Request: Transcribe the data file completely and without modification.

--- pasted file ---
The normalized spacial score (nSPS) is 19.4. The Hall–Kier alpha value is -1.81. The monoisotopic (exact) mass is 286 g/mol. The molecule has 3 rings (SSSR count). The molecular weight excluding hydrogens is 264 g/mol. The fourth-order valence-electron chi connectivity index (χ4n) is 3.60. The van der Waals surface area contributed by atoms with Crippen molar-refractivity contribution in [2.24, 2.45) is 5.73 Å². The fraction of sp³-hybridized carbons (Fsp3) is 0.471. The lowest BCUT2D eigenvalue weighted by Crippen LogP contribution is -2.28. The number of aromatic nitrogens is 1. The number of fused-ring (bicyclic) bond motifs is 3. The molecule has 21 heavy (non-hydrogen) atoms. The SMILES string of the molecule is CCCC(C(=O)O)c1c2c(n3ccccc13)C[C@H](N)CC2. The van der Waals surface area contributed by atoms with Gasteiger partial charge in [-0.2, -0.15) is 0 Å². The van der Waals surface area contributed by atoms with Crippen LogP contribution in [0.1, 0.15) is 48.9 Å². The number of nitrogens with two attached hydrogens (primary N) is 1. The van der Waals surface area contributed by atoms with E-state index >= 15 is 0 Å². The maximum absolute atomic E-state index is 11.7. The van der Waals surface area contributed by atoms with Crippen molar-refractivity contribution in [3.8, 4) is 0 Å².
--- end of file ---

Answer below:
The normalized spacial score (nSPS) is 19.4. The Hall–Kier alpha value is -1.81. The monoisotopic (exact) mass is 286 g/mol. The molecule has 3 rings (SSSR count). The molecular weight excluding hydrogens is 264 g/mol. The fourth-order valence-electron chi connectivity index (χ4n) is 3.60. The van der Waals surface area contributed by atoms with Crippen molar-refractivity contribution in [2.24, 2.45) is 5.73 Å². The fraction of sp³-hybridized carbons (Fsp3) is 0.471. The lowest BCUT2D eigenvalue weighted by Crippen LogP contribution is -2.28. The number of aromatic nitrogens is 1. The number of fused-ring (bicyclic) bond motifs is 3. The molecule has 21 heavy (non-hydrogen) atoms. The SMILES string of the molecule is CCCC(C(=O)O)c1c2c(n3ccccc13)C[C@H](N)CC2. The van der Waals surface area contributed by atoms with Gasteiger partial charge in [-0.2, -0.15) is 0 Å². The van der Waals surface area contributed by atoms with Crippen LogP contribution in [0.1, 0.15) is 48.9 Å². The number of nitrogens with two attached hydrogens (primary N) is 1. The van der Waals surface area contributed by atoms with E-state index >= 15 is 0 Å². The maximum absolute atomic E-state index is 11.7. The van der Waals surface area contributed by atoms with Crippen molar-refractivity contribution in [3.8, 4) is 0 Å².